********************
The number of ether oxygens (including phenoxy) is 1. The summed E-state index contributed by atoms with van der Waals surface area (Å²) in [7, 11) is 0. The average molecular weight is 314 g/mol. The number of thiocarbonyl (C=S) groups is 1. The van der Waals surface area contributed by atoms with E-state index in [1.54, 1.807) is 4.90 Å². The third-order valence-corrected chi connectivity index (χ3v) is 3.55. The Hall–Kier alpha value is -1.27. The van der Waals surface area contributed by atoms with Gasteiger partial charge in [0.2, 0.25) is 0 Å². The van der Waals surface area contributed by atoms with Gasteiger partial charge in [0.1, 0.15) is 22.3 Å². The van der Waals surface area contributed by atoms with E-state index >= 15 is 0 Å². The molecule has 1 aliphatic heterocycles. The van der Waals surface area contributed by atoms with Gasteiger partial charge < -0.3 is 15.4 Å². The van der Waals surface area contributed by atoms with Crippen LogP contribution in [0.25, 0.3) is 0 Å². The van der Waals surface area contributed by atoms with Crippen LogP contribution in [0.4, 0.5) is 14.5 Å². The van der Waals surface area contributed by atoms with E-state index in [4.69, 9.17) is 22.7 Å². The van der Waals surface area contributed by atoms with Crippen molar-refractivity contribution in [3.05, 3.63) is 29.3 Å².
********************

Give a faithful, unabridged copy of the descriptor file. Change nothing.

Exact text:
The number of ether oxygens (including phenoxy) is 1. The summed E-state index contributed by atoms with van der Waals surface area (Å²) in [7, 11) is 0. The average molecular weight is 314 g/mol. The number of thiocarbonyl (C=S) groups is 1. The van der Waals surface area contributed by atoms with E-state index in [1.54, 1.807) is 4.90 Å². The third-order valence-corrected chi connectivity index (χ3v) is 3.55. The Hall–Kier alpha value is -1.27. The van der Waals surface area contributed by atoms with Gasteiger partial charge in [0.2, 0.25) is 0 Å². The van der Waals surface area contributed by atoms with Gasteiger partial charge in [0.1, 0.15) is 22.3 Å². The van der Waals surface area contributed by atoms with E-state index >= 15 is 0 Å². The molecule has 1 aliphatic heterocycles. The van der Waals surface area contributed by atoms with Gasteiger partial charge < -0.3 is 15.4 Å². The van der Waals surface area contributed by atoms with Crippen LogP contribution in [0.25, 0.3) is 0 Å². The van der Waals surface area contributed by atoms with Crippen LogP contribution in [0.4, 0.5) is 14.5 Å². The van der Waals surface area contributed by atoms with E-state index in [4.69, 9.17) is 22.7 Å². The van der Waals surface area contributed by atoms with Crippen molar-refractivity contribution in [3.05, 3.63) is 29.3 Å².